(Note: The 2013 Edgar Awards will be announced May 2 at the Grand Hyatt in New York City. The Edgar Symposium is May 1 at the Lighthouse International Auditorium in New York. Today's blog looks at Grand Master Ken Follett. On April 24, we discussed Margaret Maron, who shares the Grand Master honor).
Through the years I have read thousands of books, most of them in the mystery/thriller genre. That is not an exaggeration, but rather something in which I take pride.
And while I don’t remember every book, certain ones do stand out.
For example, Ken Follett’s Eye of the Needle. What struck me when I was reading this 1978 novel set during WWII wasn’t the spy aspect, of which there is plenty, or the Nazis and the secret code. Rather, it was Follett’s well-developed portrait of a strong woman who rises above her own feelings and fears to prove her inner resolve.
In Eye of the Needle, an elaborate code is set up to confuse the Nazis on the Allies’ plans. Henry Faber, a Nazi spy and assassin who can crack that code, is marooned on a remote island, which is the home of Lucy, a young bride, and David, her husband, recently handicapped in an accident.
Lonely and stuck in what is now a loveless marriage, Lucy and Henry become involved. She doesn’t know he is a Nazi spy and that his expertise could change the outcome of WWII. When she discovers his plan, Lucy starts her own covert operation.
With Eye of the Needle, Follett, in my opinion, set the stage for the new thriller, to take that genre to different heights. While I hate the term “think outside the box,” that is exactly what Follett did with Eye of the Needle.
One critic has described Follett’s feature ongoing theme as “a heroine in the grip of violently seesawing passions and people fighting for their freedom.”
Eye of the Needle was Follett's breakout novel. It put him on the best-sellers lists and earned him the 1979 Edgar Award for Best Novel from the Mystery Writers of America.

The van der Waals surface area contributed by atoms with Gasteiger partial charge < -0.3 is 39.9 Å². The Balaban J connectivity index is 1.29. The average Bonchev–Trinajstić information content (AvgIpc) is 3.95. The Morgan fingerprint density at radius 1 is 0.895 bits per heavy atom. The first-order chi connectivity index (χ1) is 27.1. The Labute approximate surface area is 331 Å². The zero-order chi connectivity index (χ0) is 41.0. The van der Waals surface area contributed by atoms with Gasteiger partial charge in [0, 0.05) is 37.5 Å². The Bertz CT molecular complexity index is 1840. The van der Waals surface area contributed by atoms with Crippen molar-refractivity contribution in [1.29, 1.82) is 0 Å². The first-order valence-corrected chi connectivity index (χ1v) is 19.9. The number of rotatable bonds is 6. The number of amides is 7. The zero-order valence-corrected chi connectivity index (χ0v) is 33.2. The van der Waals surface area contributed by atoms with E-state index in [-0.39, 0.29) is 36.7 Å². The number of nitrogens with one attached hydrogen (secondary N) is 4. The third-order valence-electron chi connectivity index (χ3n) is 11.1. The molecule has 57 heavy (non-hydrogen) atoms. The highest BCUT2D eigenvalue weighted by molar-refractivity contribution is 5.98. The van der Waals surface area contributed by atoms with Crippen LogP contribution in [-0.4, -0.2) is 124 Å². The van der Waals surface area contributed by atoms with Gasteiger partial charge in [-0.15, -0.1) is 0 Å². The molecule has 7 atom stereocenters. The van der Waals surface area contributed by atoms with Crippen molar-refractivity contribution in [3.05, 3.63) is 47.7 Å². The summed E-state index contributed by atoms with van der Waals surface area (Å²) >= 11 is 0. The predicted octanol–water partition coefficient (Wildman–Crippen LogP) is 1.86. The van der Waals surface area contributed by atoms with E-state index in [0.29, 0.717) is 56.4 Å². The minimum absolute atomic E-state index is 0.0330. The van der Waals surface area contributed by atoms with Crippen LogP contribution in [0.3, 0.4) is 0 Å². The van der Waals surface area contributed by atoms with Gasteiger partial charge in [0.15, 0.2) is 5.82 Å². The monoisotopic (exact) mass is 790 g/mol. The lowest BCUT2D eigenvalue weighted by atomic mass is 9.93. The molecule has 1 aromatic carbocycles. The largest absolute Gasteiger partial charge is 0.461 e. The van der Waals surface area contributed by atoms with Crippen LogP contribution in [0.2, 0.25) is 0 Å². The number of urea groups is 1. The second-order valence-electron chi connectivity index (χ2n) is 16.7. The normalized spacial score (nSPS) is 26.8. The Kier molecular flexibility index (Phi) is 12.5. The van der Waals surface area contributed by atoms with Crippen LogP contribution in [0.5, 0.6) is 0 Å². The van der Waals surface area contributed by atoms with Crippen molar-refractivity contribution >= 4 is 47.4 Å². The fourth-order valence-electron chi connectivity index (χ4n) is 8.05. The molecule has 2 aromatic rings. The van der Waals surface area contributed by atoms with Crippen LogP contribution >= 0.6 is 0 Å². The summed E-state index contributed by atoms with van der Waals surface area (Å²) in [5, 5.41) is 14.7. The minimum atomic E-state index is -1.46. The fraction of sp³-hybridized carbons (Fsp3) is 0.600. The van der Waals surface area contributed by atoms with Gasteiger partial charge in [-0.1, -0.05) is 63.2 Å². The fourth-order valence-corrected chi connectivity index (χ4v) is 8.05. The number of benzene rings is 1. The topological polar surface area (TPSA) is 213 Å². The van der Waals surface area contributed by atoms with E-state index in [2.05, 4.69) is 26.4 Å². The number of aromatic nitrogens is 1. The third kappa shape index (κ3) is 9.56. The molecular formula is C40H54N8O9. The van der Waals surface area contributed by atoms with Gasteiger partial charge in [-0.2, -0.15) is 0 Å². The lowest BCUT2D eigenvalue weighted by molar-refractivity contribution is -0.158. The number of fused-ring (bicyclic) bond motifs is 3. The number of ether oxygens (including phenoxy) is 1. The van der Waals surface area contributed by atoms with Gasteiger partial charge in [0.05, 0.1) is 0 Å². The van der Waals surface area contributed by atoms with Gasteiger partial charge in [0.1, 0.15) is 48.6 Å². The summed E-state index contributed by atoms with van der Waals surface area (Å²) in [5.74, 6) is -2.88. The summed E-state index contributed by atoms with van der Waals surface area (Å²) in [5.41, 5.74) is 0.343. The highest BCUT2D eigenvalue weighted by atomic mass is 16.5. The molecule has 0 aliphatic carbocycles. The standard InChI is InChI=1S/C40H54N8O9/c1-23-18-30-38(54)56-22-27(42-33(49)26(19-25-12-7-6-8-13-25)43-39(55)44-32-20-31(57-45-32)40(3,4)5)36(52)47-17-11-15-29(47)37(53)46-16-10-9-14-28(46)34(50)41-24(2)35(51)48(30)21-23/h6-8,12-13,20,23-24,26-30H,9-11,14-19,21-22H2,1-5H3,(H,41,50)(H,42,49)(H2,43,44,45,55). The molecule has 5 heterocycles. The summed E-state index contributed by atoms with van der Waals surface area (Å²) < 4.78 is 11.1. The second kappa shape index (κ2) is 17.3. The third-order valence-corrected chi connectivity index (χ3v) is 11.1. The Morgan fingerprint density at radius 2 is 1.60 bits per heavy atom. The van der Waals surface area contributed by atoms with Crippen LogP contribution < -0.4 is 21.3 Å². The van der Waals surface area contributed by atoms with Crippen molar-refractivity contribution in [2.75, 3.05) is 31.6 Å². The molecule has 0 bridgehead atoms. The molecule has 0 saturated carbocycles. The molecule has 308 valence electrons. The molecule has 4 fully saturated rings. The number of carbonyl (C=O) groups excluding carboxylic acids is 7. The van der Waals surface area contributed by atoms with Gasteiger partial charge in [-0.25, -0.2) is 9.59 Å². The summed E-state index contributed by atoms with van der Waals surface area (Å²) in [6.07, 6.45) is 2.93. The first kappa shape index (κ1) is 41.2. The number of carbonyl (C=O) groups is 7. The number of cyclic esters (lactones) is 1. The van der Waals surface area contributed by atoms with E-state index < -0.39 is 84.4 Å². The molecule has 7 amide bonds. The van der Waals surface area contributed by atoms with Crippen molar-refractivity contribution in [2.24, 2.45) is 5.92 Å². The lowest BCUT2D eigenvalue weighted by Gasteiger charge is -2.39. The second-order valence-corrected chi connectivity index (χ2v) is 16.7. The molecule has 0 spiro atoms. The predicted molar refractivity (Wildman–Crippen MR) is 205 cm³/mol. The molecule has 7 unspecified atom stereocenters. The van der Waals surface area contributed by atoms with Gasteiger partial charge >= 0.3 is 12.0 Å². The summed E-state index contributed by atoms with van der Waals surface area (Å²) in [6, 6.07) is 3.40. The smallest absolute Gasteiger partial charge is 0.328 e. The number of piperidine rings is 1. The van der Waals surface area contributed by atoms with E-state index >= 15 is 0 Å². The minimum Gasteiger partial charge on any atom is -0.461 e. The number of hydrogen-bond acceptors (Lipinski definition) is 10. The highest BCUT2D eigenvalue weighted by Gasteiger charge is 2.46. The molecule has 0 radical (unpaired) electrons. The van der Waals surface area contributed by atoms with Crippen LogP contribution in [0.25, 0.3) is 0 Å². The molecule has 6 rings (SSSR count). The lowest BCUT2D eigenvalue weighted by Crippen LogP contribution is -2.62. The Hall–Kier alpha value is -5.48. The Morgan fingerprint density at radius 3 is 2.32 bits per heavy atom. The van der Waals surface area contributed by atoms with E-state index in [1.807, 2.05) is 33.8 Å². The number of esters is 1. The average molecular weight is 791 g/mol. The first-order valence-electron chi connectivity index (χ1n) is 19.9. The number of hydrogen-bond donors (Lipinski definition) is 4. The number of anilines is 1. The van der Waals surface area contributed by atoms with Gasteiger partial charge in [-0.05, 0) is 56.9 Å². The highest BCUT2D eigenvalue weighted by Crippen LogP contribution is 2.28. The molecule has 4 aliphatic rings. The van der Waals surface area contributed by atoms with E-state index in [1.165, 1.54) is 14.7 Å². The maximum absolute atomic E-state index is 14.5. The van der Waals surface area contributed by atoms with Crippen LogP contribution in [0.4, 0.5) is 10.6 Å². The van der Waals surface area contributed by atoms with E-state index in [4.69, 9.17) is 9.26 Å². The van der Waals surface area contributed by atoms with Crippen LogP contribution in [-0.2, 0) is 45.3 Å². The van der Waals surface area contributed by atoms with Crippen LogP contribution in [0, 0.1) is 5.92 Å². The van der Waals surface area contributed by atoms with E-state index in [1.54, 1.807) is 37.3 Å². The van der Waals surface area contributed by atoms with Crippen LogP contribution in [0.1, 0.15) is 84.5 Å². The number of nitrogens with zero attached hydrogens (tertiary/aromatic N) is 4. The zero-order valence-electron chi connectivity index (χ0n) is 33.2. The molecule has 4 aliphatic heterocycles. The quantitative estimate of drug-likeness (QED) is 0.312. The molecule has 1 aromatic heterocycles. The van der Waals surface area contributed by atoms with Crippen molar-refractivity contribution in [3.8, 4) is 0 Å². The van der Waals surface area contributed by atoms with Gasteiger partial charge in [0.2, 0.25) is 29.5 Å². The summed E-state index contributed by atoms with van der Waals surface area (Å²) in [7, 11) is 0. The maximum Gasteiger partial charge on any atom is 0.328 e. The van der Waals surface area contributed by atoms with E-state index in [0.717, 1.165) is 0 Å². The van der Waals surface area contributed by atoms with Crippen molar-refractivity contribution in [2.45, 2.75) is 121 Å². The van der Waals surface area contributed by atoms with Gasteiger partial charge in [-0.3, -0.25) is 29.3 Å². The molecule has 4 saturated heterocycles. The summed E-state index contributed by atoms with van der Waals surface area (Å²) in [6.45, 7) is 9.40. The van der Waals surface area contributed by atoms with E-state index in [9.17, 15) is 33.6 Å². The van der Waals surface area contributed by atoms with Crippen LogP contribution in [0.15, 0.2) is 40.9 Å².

Since then Follett has written 20 best sellers and sold more than 100 million books. His historical dramas include Pillars of the Earth, an epic about the building of a cathedral in the Middle Ages.
The fact that it received rave reviews is an understatement.
It also was voted the third greatest book ever written by in Germany, beaten only by The Lord of the Rings and the Bible. London readers placed it No. 2 in the 60 greatest novels of the last 60 years. To Kill a Mockingbird was No. 1.
Pillars of the Earth has also spawned a highly praised TV miniseries and three board games.
His current project is his most ambitious yet. The Century Trilogy tells the entire history of the 20th century, seen through the eyes of five ordinary linked families: one American, one English, one German, one Russian, and one Welsh.
In Fall of Giants, Winter of the World and Edge of Eternity, which will be published next year, Follett takes us through the wars, revolutions, and issues that defined the 20th century.
Follett has been named one of this year’s Grand Masters by the Mystery Writers of America. During the Edgar Symposium, I will be interviewing him and Margaret Maron, who is the other Grand Master honoree.
We will talk about his career and his life. I hope we have time to discuss his childhood and why his parents would not allow their children to watch television or go to the cinema, and he found his escape in books. Perhaps we will discuss his love of music and the fact that he plays bass guitar in a band called Damn Right I Got the Blues, and appears occasionally with the folk group Clog Iron playing a bass balalaika.
However the conversation goes, it is certain to be lively.